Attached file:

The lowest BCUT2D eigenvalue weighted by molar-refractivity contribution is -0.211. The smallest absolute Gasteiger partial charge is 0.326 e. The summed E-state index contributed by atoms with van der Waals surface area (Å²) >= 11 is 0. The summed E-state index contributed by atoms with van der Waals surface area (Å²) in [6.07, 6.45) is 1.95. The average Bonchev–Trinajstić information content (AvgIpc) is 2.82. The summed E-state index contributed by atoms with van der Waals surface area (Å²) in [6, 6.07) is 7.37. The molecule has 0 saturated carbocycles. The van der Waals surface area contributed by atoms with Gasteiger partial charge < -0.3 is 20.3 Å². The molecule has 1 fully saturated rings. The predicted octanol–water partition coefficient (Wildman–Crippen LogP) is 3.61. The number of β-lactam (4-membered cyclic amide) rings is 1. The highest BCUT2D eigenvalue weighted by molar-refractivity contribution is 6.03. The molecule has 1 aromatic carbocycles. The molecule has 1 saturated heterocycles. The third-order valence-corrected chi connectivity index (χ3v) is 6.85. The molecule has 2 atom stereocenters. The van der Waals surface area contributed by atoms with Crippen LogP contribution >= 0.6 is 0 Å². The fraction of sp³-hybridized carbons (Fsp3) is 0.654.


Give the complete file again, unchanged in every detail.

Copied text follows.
The lowest BCUT2D eigenvalue weighted by molar-refractivity contribution is -0.211. The smallest absolute Gasteiger partial charge is 0.326 e. The summed E-state index contributed by atoms with van der Waals surface area (Å²) >= 11 is 0. The summed E-state index contributed by atoms with van der Waals surface area (Å²) in [6.07, 6.45) is 1.95. The average Bonchev–Trinajstić information content (AvgIpc) is 2.82. The summed E-state index contributed by atoms with van der Waals surface area (Å²) in [6, 6.07) is 7.37. The molecule has 0 saturated carbocycles. The van der Waals surface area contributed by atoms with Gasteiger partial charge < -0.3 is 20.3 Å². The molecule has 1 fully saturated rings. The predicted octanol–water partition coefficient (Wildman–Crippen LogP) is 3.61. The number of β-lactam (4-membered cyclic amide) rings is 1. The highest BCUT2D eigenvalue weighted by molar-refractivity contribution is 6.03. The molecule has 1 aromatic carbocycles. The molecule has 1 saturated heterocycles. The third-order valence-corrected chi connectivity index (χ3v) is 6.85. The molecule has 2 atom stereocenters. The van der Waals surface area contributed by atoms with Crippen LogP contribution >= 0.6 is 0 Å². The fraction of sp³-hybridized carbons (Fsp3) is 0.654.